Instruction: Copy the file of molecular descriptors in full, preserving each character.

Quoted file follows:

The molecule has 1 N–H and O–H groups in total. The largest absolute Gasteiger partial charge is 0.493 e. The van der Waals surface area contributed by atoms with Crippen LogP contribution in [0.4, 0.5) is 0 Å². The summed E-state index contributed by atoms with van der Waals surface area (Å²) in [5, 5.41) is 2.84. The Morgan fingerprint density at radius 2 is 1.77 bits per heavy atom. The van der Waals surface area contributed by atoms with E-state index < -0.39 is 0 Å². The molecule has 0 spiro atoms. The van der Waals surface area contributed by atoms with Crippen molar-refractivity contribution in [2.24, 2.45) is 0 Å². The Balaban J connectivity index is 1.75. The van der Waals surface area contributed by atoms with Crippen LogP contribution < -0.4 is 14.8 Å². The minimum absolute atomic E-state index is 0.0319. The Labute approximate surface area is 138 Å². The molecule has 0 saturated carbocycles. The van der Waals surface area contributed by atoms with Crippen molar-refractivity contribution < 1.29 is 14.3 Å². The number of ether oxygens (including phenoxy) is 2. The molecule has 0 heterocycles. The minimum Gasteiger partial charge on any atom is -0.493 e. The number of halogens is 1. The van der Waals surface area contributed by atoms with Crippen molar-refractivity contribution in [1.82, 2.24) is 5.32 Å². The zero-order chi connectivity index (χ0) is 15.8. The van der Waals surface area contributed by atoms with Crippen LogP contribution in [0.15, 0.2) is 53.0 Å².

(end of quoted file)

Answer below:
The molecule has 1 N–H and O–H groups in total. The largest absolute Gasteiger partial charge is 0.493 e. The van der Waals surface area contributed by atoms with Crippen LogP contribution in [0.4, 0.5) is 0 Å². The summed E-state index contributed by atoms with van der Waals surface area (Å²) in [5, 5.41) is 2.84. The Morgan fingerprint density at radius 2 is 1.77 bits per heavy atom. The van der Waals surface area contributed by atoms with E-state index < -0.39 is 0 Å². The molecule has 0 spiro atoms. The van der Waals surface area contributed by atoms with Crippen molar-refractivity contribution in [2.24, 2.45) is 0 Å². The Balaban J connectivity index is 1.75. The van der Waals surface area contributed by atoms with Crippen LogP contribution < -0.4 is 14.8 Å². The minimum absolute atomic E-state index is 0.0319. The Labute approximate surface area is 138 Å². The molecule has 0 saturated carbocycles. The van der Waals surface area contributed by atoms with Crippen molar-refractivity contribution < 1.29 is 14.3 Å². The number of ether oxygens (including phenoxy) is 2. The molecule has 0 heterocycles. The minimum Gasteiger partial charge on any atom is -0.493 e. The number of halogens is 1. The van der Waals surface area contributed by atoms with Crippen molar-refractivity contribution in [1.82, 2.24) is 5.32 Å². The zero-order chi connectivity index (χ0) is 15.8. The van der Waals surface area contributed by atoms with Crippen LogP contribution in [0.15, 0.2) is 53.0 Å².